AP

‘Red flag laws’ offer tool for preventing some gun violence

Aug 24, 2019, 9:49 AM | Updated: Jun 8, 2022, 5:03 pm
...

(AP) After a white supremacist discussed plans on Facebook for a mass shooting at a synagogue, police in Washington used a new law to quickly seize his 12 firearms, long before he was convicted of any crime.

But when a Tennessee father became alarmed about his son after receiving a suicidal text message, he said the police determined they could not take his son’s guns away. A few months later, the man showed up at a church and shot seven worshippers one Sunday morning, killing one.

Family members and police routinely face agonizing decisions when otherwise lawful gun owners reveal an impulse to harm themselves or others, and more states are enacting laws that let authorities take away their weapons.

With bipartisan support in many cases, 17 states and Washington D.C. have now passed “red flag laws” that allow the court-ordered removal of guns from people who are considered to be dangerous. The back-to-back shootings that killed 31 people this month in Texas and Ohio have given new momentum to proposals pending in several other states and to a plan in Congress to provide grant money to states that adopt such measures.

In a rare victory for gun control advocates, the laws have spread since the February 2018 shooting that killed 17 students and staff members at a high school in Parkland, Florida. New York’s new law took effect Saturday while New Jersey’s begins Sept. 1. The proliferation of such laws comes despite opposition from gun rights activists and others who say the measures go too far.

Since most of the laws are new, research on their effectiveness is limited. A study published last year estimated that the two states with the longest-standing laws, Connecticut and Indiana, may have had 500 fewer gun suicides over a decade as a result of the measures. Another study estimated that

Connecticut, which adopted its law in 1999 after a mass shooting at the state lottery office, prevented one suicide for every 10 to 20 people subjected to gun seizures.

A study published this week about California’s law found 21 examples in which people who had threatened public shootings were successfully disarmed.

In jurisdictions where red flag laws have been aggressively enforced, officials say the measures have likely prevented some suicides, workplace shootings and domestic killings.

“I’m convinced that having this powerful tool gives our communities the ability to step in and prevent some tragedies from happening,” said Mara Elliott, the city attorney in San Diego, where more than 300 gun violence restraining orders have been issued in less than two years. “Given the numbers that we are seeing, I think that’s startling.”

She said the orders have been used to protect people from “all walks of life,” including students, employees, intimate partners, parents and children.

Those disarmed by red flag orders include a man who made online threats of a mass shooting at a gay bar, a man who told a family member he was going to kill Muslims, and a man who made disturbing statements about guns and immigrants. To grant a final order under California’s law, a judge must find evidence that the person poses “significant danger.”

In Florida, courts have granted more than 1,800 risk protection orders since its law passed in March 2018, data shows. Other states report anywhere from dozens to hundreds of cases per year.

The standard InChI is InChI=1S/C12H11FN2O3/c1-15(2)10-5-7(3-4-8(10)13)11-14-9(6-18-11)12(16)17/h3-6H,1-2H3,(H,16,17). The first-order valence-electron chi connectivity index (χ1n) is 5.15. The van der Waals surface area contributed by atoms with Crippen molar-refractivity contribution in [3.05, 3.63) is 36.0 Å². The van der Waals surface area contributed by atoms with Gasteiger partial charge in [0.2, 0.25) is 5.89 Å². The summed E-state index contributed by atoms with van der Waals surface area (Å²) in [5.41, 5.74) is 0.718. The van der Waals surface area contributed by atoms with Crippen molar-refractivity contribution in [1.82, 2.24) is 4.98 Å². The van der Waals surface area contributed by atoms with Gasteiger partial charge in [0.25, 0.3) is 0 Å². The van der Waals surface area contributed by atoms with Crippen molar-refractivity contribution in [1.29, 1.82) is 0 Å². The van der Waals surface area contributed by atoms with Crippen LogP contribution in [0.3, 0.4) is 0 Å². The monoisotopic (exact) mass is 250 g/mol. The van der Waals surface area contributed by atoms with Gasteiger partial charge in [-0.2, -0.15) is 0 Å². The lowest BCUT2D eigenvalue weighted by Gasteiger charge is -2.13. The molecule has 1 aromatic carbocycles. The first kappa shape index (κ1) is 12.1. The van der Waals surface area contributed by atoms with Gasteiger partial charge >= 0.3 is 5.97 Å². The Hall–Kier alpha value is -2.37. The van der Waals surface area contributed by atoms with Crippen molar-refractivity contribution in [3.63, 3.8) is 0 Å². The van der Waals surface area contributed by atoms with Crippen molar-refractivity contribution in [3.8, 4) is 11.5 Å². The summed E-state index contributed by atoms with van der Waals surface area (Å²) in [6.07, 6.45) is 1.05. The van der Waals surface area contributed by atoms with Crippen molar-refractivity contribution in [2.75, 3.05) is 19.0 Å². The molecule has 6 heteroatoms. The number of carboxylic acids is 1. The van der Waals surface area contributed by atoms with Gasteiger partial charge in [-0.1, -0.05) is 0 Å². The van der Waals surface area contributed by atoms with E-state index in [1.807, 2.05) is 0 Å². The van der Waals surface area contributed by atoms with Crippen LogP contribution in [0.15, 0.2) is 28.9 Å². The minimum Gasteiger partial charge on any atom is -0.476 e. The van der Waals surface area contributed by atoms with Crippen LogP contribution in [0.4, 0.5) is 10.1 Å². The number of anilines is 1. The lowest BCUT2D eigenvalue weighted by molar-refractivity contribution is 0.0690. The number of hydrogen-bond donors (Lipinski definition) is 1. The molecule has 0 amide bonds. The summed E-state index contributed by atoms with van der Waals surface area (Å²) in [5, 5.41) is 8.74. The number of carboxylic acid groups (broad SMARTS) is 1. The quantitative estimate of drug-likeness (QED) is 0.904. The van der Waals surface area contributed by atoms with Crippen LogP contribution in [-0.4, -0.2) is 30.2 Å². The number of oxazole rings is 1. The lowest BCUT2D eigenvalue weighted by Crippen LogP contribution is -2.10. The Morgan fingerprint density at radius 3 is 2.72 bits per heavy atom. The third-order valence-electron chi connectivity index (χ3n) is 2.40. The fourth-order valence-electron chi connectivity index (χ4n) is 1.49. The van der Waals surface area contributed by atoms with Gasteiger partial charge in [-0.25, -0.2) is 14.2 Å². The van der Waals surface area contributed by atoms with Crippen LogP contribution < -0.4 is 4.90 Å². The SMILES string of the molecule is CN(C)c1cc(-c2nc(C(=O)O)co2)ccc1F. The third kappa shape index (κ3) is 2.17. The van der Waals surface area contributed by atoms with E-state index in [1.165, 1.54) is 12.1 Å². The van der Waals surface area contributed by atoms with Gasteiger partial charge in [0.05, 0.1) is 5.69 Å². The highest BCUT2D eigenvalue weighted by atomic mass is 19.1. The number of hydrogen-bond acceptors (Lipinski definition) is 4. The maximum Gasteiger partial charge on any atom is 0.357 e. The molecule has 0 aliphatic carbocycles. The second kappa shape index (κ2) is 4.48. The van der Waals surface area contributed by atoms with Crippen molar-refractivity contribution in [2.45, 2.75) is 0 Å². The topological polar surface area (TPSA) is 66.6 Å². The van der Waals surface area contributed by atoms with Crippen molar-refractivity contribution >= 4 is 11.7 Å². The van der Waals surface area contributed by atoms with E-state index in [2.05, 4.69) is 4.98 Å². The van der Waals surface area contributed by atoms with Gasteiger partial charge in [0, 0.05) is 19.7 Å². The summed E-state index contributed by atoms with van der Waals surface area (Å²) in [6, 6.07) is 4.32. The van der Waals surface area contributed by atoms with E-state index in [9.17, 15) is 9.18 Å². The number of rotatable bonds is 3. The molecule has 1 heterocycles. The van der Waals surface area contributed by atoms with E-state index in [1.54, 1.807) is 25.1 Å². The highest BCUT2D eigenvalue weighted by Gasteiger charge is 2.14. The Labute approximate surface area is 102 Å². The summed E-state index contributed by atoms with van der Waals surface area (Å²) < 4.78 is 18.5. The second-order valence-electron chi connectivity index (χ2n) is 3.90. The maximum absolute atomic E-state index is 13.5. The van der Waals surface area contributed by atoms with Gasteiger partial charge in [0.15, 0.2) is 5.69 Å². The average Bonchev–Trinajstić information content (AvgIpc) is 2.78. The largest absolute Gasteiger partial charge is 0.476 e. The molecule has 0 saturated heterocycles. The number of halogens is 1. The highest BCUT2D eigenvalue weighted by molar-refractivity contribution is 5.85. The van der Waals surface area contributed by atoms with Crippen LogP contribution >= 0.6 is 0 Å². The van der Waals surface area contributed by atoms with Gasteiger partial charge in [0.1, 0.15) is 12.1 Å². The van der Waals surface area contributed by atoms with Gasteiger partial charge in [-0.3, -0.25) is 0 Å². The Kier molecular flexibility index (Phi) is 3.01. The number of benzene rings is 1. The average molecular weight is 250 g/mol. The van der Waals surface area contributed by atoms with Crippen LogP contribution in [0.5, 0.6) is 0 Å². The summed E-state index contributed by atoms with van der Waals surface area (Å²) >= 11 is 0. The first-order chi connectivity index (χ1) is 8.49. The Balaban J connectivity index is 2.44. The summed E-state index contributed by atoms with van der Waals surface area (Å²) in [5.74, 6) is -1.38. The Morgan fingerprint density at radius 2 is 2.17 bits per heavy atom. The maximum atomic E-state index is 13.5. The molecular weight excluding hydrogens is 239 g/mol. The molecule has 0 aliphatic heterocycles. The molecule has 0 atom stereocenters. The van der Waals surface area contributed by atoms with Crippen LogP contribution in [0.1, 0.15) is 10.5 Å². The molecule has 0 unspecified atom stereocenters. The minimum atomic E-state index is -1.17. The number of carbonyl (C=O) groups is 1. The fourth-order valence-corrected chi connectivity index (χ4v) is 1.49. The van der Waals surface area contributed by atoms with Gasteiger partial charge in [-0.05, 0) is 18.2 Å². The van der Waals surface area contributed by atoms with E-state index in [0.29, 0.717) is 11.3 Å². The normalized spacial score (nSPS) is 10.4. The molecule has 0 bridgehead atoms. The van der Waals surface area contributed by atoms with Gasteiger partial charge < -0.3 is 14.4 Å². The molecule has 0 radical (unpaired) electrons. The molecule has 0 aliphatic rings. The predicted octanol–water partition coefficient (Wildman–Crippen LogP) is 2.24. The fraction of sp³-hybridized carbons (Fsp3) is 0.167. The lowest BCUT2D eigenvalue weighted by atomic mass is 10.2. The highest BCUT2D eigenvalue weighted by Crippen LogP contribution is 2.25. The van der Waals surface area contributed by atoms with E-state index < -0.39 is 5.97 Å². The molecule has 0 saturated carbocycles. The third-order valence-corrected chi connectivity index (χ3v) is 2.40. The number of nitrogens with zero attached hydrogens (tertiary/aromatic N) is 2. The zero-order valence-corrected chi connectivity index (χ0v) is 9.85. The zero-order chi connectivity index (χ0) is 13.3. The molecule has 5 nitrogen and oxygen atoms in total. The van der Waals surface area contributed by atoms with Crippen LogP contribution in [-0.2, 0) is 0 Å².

The state laws vary greatly, particularly over which individuals can petition for orders and the standard of proof they must show to be granted. And their enforcement differs by local jurisdiction, with cities like San Diego and Seattle and pockets of Maryland and Florida using them more aggressively than others.

Proposals in several states, including New Hampshire, Nebraska and Tennessee, have stalled after opposition from gun rights activists and, in some cases, divisions among law enforcement over whether they go too far.

Critics of the laws say they can result in the seizure of guns from law-abiding citizens based on thin claims of danger or false and exaggerated allegations. While many police chiefs have publicly supported red flag laws, other law enforcement leaders contend that they infringe on constitutional rights and will create an expensive new mandate to store guns. And the death of an officer who was shot by a suspect while serving a warrant last year under Maryland’s new law highlighted the danger to the police responsible for seizing firearms.

“It creates almost an instant situation of potentially deadly force, and you have to think, are we initiating that confrontation?” said Matt Barrall, vice president of the Nebraska chapter of the Fraternal Order of Police.

Barrall testified in February in favor of a red flag law in Nebraska. But he said his group has since revisited its position and may be less supportive in the future.

At the center of the debate are questions over whether the laws disarm truly dangerous people. Supporters say that the laws give people who are in mental distress time to cool off or get mental health treatment.

“It’s not going to work in 100 percent of the situations but I feel like it gives you that extra time,” said Marilyn Balcerak, who campaigned for the Washington law after her son killed his step-sister and himself in 2015. She had asked police whether she had any legal way to keep guns from her son after he had threatened suicide, but was told there wasn’t.

The threat to the Washington state synagogue came from Dakota Reed, who came to the FBI’s attention after the Anti-Defamation League reported a series of Facebook posts that threatened Jewish people last year. They included photos of Reed in his bedroom with firearms and Nazi salutes, posts that glorified other well-known shooters and repeated references to plans to carry out a mass shooting in the year 2025. “I’m shooting for 30 Jews,” Reed wrote in one.